(Calculated Risk) Within the next couple of years, probably somewhere between 10 million and 20 million U.S. homeowners will owe more on their homes, than their homes are worth. (See Homeowners With Negative Equity)
One of the greatest fears for lenders (and investors in mortgage backed securities) is that it will become socially acceptable for upside down middle class Americans to walk away from their homes.
See these comments from Bank of America CEO Kenneth Lewis via the WSJ: Now, Even Borrowers With Good Credit Pose Risks
"There's been a change in social attitudes toward default," Mr. Lewis says. Bankers typically have believed that cash-strapped borrowers would fall behind on their credit cards, car payments and other debts -- but would regard mortgage defaults as calamities to be avoided at all costs. That isn't always so anymore, he says.If every upside down homeowner resorted to "jingle mail" (mailing the keys to the lender), the losses for the lenders could be staggering. Assuming a 15% total price decline, and a 50% average loss per mortgage, the losses for lenders and investors would be about $1 trillion. Assuming a 30% price decline, the losses would be over $2 trillion.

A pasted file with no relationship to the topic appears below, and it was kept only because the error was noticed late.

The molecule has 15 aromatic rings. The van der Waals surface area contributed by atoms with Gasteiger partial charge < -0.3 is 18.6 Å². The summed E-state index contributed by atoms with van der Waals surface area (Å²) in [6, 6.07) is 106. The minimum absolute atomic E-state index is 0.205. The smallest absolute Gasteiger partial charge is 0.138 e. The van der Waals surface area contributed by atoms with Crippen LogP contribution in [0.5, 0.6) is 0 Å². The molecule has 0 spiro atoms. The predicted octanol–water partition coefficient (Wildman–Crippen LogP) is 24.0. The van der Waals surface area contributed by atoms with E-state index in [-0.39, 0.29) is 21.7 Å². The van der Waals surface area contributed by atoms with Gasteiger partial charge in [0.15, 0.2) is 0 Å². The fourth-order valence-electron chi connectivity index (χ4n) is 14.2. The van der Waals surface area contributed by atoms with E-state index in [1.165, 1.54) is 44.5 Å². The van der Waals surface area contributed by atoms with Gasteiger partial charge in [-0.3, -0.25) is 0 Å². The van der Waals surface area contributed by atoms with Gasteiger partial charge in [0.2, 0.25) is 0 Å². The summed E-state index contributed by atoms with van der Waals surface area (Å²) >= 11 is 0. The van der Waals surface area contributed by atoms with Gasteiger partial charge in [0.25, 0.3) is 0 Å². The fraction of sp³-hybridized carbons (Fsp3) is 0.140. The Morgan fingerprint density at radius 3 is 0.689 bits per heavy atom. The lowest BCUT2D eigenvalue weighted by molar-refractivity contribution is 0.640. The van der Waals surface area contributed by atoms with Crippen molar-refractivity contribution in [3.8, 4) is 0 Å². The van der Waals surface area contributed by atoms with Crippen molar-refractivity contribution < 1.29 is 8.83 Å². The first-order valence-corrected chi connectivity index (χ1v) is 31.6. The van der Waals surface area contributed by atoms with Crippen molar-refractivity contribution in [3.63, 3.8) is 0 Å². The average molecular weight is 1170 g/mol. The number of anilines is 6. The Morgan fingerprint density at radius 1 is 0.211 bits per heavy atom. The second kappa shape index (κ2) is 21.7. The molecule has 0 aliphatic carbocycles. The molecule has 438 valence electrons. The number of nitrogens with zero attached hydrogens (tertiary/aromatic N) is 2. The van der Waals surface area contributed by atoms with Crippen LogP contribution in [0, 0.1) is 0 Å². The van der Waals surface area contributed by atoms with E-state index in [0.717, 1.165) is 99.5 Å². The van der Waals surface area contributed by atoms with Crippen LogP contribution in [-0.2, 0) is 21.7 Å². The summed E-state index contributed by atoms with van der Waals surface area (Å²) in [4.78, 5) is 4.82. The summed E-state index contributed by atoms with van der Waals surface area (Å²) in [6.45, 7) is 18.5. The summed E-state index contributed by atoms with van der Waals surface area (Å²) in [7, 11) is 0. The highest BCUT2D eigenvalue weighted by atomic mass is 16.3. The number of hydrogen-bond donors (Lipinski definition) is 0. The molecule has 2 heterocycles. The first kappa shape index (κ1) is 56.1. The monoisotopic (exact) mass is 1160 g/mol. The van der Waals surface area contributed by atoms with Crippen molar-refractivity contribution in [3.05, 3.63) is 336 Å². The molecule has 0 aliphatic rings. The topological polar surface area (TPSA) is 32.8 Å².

"We're seeing people who are current on their credit cards but are defaulting on their mortgages," Mr. Lewis says. "I'm astonished that people would walk away from their homes." The clear implication: At least a few cash-strapped borrowers now believe bailing out on a house is one of the easier ways to get their finances back under control.
... there is a new class of homeowners in name only. Because these people never put up much of their own money, they don't act like owners, committed to their property for the long haul.
Not every upside down homeowner will use jingle mail, but if prices drop 30%, the losses for the lenders and investors might well be over $1 trillion (far in excess of the $70 to $80 billion in losses reported so far).